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Hang on…I don’t remember reading this one. Photo credit (that link is totally worth clicking on)

Soccer, girl scouts, arts and crafts – The Twins and I were inseparable. By 5th grade, though, I was overweight and badly in need of braces; there was no way I was making the cut into Diane’s budding Popular Crowd. The Twins and Diane would still sometimes invite me over, but do their best to exclude me once they did. That winter, when we tried to build an igloo at Diane’s house, they told me they couldn’t make it big enough to fit me.

aca-scuse-me

The following spring, The Twins and Diane invited me to meet them at a drug store in the neighboring town – the town where all the cool kids hung out after school. They wanted to get the latest must-have toy, DIY balloons. By squirting a dollop of liquid plastic on the end of a little red straw, you could blow a hardcore bubble “balloon.” And then you could, ah, well, um. I don’t know. Stuff your training bra with it?

B-loonies
Some B’Sh*t, is what it was.

I couldn’t wait to get there. Babs (Mom) and I pushed the heavy drug store door open, the bells jingling as we looked left and right, trying to spot my crew. We wandered to the toy section…the card section…the toiletries section…back to the toy section. I did a double-take. The huge rack holding the balloon toys was empty. We waited. And waited some more.

I tried to ignore the dread pooling in the pit of my stomach. Eventually I accepted the truth.

They had told me to meet them there late.

On purpose.

I quickly did the math in my head. They each must have bought over a half-dozen balloon packs to clear out the store before I had gotten there. Now that’s commitment. I stopped speaking to them after that, and shortly afterwards, my 5th grade teacher caught me after school.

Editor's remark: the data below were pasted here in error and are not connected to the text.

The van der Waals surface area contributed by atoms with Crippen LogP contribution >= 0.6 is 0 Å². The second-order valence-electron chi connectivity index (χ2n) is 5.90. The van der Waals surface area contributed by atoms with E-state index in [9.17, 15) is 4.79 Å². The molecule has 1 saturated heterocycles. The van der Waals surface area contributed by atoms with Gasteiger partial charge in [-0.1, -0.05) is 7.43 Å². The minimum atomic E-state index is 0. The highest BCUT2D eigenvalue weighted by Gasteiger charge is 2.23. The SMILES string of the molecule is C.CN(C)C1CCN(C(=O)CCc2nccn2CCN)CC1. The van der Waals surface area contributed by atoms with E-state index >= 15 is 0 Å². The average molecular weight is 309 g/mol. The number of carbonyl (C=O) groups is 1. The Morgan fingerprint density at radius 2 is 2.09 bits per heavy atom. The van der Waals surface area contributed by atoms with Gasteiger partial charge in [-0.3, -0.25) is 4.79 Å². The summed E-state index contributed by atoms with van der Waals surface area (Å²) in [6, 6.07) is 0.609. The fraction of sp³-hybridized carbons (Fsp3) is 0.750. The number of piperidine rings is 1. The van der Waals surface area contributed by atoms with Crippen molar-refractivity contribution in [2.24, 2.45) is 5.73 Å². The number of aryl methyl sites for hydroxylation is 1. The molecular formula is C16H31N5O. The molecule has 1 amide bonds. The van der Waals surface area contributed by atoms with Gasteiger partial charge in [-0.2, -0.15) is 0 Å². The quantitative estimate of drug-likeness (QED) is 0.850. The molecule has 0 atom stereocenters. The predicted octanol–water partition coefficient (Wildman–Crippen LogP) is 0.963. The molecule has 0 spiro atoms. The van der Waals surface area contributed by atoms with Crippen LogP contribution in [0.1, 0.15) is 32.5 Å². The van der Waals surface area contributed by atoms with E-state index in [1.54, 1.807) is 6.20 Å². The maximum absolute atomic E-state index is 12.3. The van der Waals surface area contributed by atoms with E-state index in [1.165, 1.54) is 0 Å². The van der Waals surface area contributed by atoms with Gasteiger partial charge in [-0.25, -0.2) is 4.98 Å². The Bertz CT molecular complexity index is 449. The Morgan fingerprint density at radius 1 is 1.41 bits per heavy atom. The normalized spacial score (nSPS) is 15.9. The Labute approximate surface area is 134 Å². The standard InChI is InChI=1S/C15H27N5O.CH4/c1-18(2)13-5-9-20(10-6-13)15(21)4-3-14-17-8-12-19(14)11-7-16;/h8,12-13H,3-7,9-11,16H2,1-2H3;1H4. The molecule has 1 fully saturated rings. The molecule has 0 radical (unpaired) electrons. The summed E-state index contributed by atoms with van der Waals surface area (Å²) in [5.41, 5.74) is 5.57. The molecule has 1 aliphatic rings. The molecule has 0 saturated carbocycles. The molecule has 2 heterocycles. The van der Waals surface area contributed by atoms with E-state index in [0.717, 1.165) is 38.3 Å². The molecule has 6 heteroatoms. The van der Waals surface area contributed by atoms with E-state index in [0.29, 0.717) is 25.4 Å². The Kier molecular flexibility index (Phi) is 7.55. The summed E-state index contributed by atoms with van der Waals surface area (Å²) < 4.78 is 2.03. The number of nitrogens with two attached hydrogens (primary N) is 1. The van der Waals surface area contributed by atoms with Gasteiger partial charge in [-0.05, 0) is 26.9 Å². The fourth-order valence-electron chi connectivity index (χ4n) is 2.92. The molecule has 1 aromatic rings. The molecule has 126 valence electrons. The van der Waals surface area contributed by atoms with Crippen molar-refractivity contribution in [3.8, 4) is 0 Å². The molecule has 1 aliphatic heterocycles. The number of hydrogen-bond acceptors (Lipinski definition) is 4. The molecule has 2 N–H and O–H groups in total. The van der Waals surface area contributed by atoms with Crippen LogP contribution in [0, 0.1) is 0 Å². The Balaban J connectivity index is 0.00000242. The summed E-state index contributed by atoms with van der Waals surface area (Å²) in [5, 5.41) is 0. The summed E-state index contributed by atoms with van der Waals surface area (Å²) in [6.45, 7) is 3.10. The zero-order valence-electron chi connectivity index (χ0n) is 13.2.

“Is everything okay?” she asked, her kind face crumpling with concern. I was a straight-A student; I was never held back to talk to the teacher after school, let alone forced to witness her Pity Face. I was mortified.

“Everything’s fine,” I muttered and bolted out the door. Were all the parents talking about me? It was bad enough being in the same classroom with Diane every day.

Angie, The Good Twin, tried and failed to apologize, explaining that she was just going along with the other two. All this did was remind me that their evil plan had been real.

The next year, I started having panic attacks on the way to middle school. I was teased for being heavy and wearing weird quirky clothes, and had the sinking feeling it wasn’t ever going to get any better. The drug store incident had been nothing compared to the bullying some endure, but for a sensitive pre-teen, the moment was life-altering.

That was the moment I could have decided to let them win, to become one of them. To look at the world through the lens of, “How does this make ME feel?” instead of, “How does this make YOU feel?”

The mean girls reminded me exactly how to treat other people.

And by that I mean how NOT to treat other people.

Us mean girl prey know we never want anyone to suffer like we once did. And we love the role they played in our lives. Without their cruelty, we might never have cultivated such huge-ass hearts.

big-heart-igloo
Just try to fit that in your igloo, DIANE.

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What did the mean girls/boys teach you?